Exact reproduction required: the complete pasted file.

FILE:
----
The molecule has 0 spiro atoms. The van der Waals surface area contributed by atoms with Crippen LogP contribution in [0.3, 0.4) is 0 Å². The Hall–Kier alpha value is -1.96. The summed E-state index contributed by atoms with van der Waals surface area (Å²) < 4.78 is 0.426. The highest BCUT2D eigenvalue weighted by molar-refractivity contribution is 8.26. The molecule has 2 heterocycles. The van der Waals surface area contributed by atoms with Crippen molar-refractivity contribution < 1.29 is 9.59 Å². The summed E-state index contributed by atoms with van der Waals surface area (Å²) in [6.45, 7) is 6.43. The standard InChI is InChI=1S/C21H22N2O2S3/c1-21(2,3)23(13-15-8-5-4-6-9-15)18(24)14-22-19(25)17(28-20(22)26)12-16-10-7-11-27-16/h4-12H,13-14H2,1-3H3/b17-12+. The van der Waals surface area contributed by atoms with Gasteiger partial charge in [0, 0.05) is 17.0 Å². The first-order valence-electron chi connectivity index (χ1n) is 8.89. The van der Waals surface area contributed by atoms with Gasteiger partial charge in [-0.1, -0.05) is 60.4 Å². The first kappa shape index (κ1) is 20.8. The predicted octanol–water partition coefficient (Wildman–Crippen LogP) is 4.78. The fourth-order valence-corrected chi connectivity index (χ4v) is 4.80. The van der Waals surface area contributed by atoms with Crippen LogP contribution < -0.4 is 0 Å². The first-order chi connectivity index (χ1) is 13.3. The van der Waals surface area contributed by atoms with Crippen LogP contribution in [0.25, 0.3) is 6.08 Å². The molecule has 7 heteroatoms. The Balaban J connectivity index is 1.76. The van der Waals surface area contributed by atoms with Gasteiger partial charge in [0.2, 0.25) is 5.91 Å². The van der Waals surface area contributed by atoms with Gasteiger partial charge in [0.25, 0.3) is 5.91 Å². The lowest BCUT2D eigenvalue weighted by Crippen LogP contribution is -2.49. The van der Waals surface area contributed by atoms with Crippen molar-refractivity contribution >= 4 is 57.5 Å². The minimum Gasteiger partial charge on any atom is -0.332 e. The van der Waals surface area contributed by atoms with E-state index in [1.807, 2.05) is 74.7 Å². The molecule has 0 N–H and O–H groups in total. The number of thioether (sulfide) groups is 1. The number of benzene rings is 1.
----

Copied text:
The molecule has 0 spiro atoms. The van der Waals surface area contributed by atoms with Crippen LogP contribution in [0.3, 0.4) is 0 Å². The Hall–Kier alpha value is -1.96. The summed E-state index contributed by atoms with van der Waals surface area (Å²) < 4.78 is 0.426. The highest BCUT2D eigenvalue weighted by molar-refractivity contribution is 8.26. The molecule has 2 heterocycles. The van der Waals surface area contributed by atoms with Crippen molar-refractivity contribution < 1.29 is 9.59 Å². The summed E-state index contributed by atoms with van der Waals surface area (Å²) in [6.45, 7) is 6.43. The standard InChI is InChI=1S/C21H22N2O2S3/c1-21(2,3)23(13-15-8-5-4-6-9-15)18(24)14-22-19(25)17(28-20(22)26)12-16-10-7-11-27-16/h4-12H,13-14H2,1-3H3/b17-12+. The van der Waals surface area contributed by atoms with Gasteiger partial charge in [0, 0.05) is 17.0 Å². The first-order valence-electron chi connectivity index (χ1n) is 8.89. The van der Waals surface area contributed by atoms with Gasteiger partial charge in [-0.1, -0.05) is 60.4 Å². The first kappa shape index (κ1) is 20.8. The predicted octanol–water partition coefficient (Wildman–Crippen LogP) is 4.78. The fourth-order valence-corrected chi connectivity index (χ4v) is 4.80. The van der Waals surface area contributed by atoms with Crippen LogP contribution < -0.4 is 0 Å². The first-order chi connectivity index (χ1) is 13.3. The van der Waals surface area contributed by atoms with Crippen LogP contribution in [0.25, 0.3) is 6.08 Å². The molecule has 7 heteroatoms. The Balaban J connectivity index is 1.76. The van der Waals surface area contributed by atoms with Gasteiger partial charge in [0.2, 0.25) is 5.91 Å². The van der Waals surface area contributed by atoms with Gasteiger partial charge in [0.25, 0.3) is 5.91 Å². The lowest BCUT2D eigenvalue weighted by Crippen LogP contribution is -2.49. The van der Waals surface area contributed by atoms with Crippen molar-refractivity contribution >= 4 is 57.5 Å². The minimum Gasteiger partial charge on any atom is -0.332 e. The van der Waals surface area contributed by atoms with E-state index in [1.807, 2.05) is 74.7 Å². The molecule has 0 N–H and O–H groups in total. The number of thioether (sulfide) groups is 1. The number of benzene rings is 1.